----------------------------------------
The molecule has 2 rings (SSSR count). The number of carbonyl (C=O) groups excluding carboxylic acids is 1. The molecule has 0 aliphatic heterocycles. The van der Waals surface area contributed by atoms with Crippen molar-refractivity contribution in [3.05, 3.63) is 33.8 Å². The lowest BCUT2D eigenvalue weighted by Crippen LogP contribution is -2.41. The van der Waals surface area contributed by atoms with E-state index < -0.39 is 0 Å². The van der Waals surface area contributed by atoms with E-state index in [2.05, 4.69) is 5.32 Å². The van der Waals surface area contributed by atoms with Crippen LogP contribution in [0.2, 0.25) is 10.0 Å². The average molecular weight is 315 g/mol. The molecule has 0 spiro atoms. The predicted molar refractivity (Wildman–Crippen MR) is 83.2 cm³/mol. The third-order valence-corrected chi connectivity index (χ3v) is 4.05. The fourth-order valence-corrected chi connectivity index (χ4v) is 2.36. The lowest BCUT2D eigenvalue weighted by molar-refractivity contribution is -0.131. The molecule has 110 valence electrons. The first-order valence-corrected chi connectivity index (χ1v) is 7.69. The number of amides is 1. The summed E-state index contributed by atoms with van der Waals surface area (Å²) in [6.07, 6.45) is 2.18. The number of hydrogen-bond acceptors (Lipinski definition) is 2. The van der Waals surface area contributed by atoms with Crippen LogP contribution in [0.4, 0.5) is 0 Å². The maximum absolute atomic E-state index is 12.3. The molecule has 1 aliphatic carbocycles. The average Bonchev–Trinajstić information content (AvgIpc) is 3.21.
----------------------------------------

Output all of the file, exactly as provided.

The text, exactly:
The molecule has 2 rings (SSSR count). The number of carbonyl (C=O) groups excluding carboxylic acids is 1. The molecule has 0 aliphatic heterocycles. The van der Waals surface area contributed by atoms with Crippen molar-refractivity contribution in [3.05, 3.63) is 33.8 Å². The lowest BCUT2D eigenvalue weighted by Crippen LogP contribution is -2.41. The van der Waals surface area contributed by atoms with E-state index < -0.39 is 0 Å². The van der Waals surface area contributed by atoms with E-state index in [2.05, 4.69) is 5.32 Å². The van der Waals surface area contributed by atoms with Crippen LogP contribution in [0.2, 0.25) is 10.0 Å². The average molecular weight is 315 g/mol. The molecule has 0 spiro atoms. The predicted molar refractivity (Wildman–Crippen MR) is 83.2 cm³/mol. The third-order valence-corrected chi connectivity index (χ3v) is 4.05. The fourth-order valence-corrected chi connectivity index (χ4v) is 2.36. The lowest BCUT2D eigenvalue weighted by molar-refractivity contribution is -0.131. The molecule has 110 valence electrons. The first-order valence-corrected chi connectivity index (χ1v) is 7.69. The number of amides is 1. The summed E-state index contributed by atoms with van der Waals surface area (Å²) in [6.07, 6.45) is 2.18. The number of hydrogen-bond acceptors (Lipinski definition) is 2. The van der Waals surface area contributed by atoms with Crippen LogP contribution in [0.4, 0.5) is 0 Å². The maximum absolute atomic E-state index is 12.3. The molecule has 1 aliphatic carbocycles. The average Bonchev–Trinajstić information content (AvgIpc) is 3.21.